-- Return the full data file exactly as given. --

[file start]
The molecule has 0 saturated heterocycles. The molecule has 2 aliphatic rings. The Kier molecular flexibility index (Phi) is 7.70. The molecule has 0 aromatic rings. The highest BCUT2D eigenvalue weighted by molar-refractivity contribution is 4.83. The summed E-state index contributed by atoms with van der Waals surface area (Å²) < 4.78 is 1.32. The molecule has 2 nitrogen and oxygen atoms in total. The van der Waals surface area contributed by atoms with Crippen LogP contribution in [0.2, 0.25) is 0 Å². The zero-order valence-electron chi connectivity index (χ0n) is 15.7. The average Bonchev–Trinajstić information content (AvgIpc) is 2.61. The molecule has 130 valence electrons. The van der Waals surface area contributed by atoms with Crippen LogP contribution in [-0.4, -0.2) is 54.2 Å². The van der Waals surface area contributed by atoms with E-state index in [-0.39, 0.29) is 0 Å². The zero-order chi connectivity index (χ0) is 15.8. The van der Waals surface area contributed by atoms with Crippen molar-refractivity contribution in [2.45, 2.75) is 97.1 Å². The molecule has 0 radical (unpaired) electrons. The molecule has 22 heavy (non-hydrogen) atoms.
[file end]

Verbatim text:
The molecule has 0 saturated heterocycles. The molecule has 2 aliphatic rings. The Kier molecular flexibility index (Phi) is 7.70. The molecule has 0 aromatic rings. The highest BCUT2D eigenvalue weighted by molar-refractivity contribution is 4.83. The summed E-state index contributed by atoms with van der Waals surface area (Å²) < 4.78 is 1.32. The molecule has 2 nitrogen and oxygen atoms in total. The van der Waals surface area contributed by atoms with Crippen LogP contribution in [0.2, 0.25) is 0 Å². The zero-order valence-electron chi connectivity index (χ0n) is 15.7. The average Bonchev–Trinajstić information content (AvgIpc) is 2.61. The molecule has 130 valence electrons. The van der Waals surface area contributed by atoms with Crippen LogP contribution in [-0.4, -0.2) is 54.2 Å². The van der Waals surface area contributed by atoms with E-state index in [-0.39, 0.29) is 0 Å². The zero-order chi connectivity index (χ0) is 15.8. The van der Waals surface area contributed by atoms with Crippen molar-refractivity contribution in [2.45, 2.75) is 97.1 Å². The molecule has 0 radical (unpaired) electrons. The molecule has 22 heavy (non-hydrogen) atoms.